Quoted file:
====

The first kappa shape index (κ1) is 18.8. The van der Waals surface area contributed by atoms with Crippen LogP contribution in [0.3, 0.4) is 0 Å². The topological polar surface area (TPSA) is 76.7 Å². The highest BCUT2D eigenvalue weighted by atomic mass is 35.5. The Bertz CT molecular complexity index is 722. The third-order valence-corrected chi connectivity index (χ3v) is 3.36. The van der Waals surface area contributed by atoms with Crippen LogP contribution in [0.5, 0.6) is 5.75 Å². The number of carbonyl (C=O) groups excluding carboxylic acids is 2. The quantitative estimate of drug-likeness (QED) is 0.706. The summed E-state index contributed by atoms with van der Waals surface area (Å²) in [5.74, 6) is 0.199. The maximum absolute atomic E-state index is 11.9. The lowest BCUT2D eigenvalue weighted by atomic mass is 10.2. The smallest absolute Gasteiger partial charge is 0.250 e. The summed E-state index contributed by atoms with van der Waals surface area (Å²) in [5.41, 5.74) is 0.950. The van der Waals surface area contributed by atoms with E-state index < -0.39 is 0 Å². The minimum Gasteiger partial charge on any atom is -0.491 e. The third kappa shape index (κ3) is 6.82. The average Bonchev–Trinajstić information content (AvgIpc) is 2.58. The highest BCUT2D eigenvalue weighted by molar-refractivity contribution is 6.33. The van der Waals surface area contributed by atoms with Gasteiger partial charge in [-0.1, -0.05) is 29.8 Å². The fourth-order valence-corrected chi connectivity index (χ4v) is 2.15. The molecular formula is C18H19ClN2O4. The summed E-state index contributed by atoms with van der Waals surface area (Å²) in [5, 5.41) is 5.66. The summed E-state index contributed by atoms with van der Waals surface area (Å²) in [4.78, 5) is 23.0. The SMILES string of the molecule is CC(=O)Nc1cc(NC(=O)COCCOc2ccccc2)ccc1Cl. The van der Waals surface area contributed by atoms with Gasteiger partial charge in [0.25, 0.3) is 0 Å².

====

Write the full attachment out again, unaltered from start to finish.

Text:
The first kappa shape index (κ1) is 18.8. The van der Waals surface area contributed by atoms with Crippen LogP contribution in [0.3, 0.4) is 0 Å². The topological polar surface area (TPSA) is 76.7 Å². The highest BCUT2D eigenvalue weighted by atomic mass is 35.5. The Bertz CT molecular complexity index is 722. The third-order valence-corrected chi connectivity index (χ3v) is 3.36. The van der Waals surface area contributed by atoms with Crippen LogP contribution in [0.5, 0.6) is 5.75 Å². The number of carbonyl (C=O) groups excluding carboxylic acids is 2. The quantitative estimate of drug-likeness (QED) is 0.706. The summed E-state index contributed by atoms with van der Waals surface area (Å²) in [5.74, 6) is 0.199. The maximum absolute atomic E-state index is 11.9. The lowest BCUT2D eigenvalue weighted by atomic mass is 10.2. The smallest absolute Gasteiger partial charge is 0.250 e. The summed E-state index contributed by atoms with van der Waals surface area (Å²) in [5.41, 5.74) is 0.950. The van der Waals surface area contributed by atoms with E-state index < -0.39 is 0 Å². The minimum Gasteiger partial charge on any atom is -0.491 e. The third kappa shape index (κ3) is 6.82. The average Bonchev–Trinajstić information content (AvgIpc) is 2.58. The highest BCUT2D eigenvalue weighted by molar-refractivity contribution is 6.33. The van der Waals surface area contributed by atoms with Gasteiger partial charge in [-0.1, -0.05) is 29.8 Å². The fourth-order valence-corrected chi connectivity index (χ4v) is 2.15. The molecular formula is C18H19ClN2O4. The summed E-state index contributed by atoms with van der Waals surface area (Å²) in [5, 5.41) is 5.66. The summed E-state index contributed by atoms with van der Waals surface area (Å²) in [4.78, 5) is 23.0. The SMILES string of the molecule is CC(=O)Nc1cc(NC(=O)COCCOc2ccccc2)ccc1Cl. The van der Waals surface area contributed by atoms with Gasteiger partial charge in [0.25, 0.3) is 0 Å².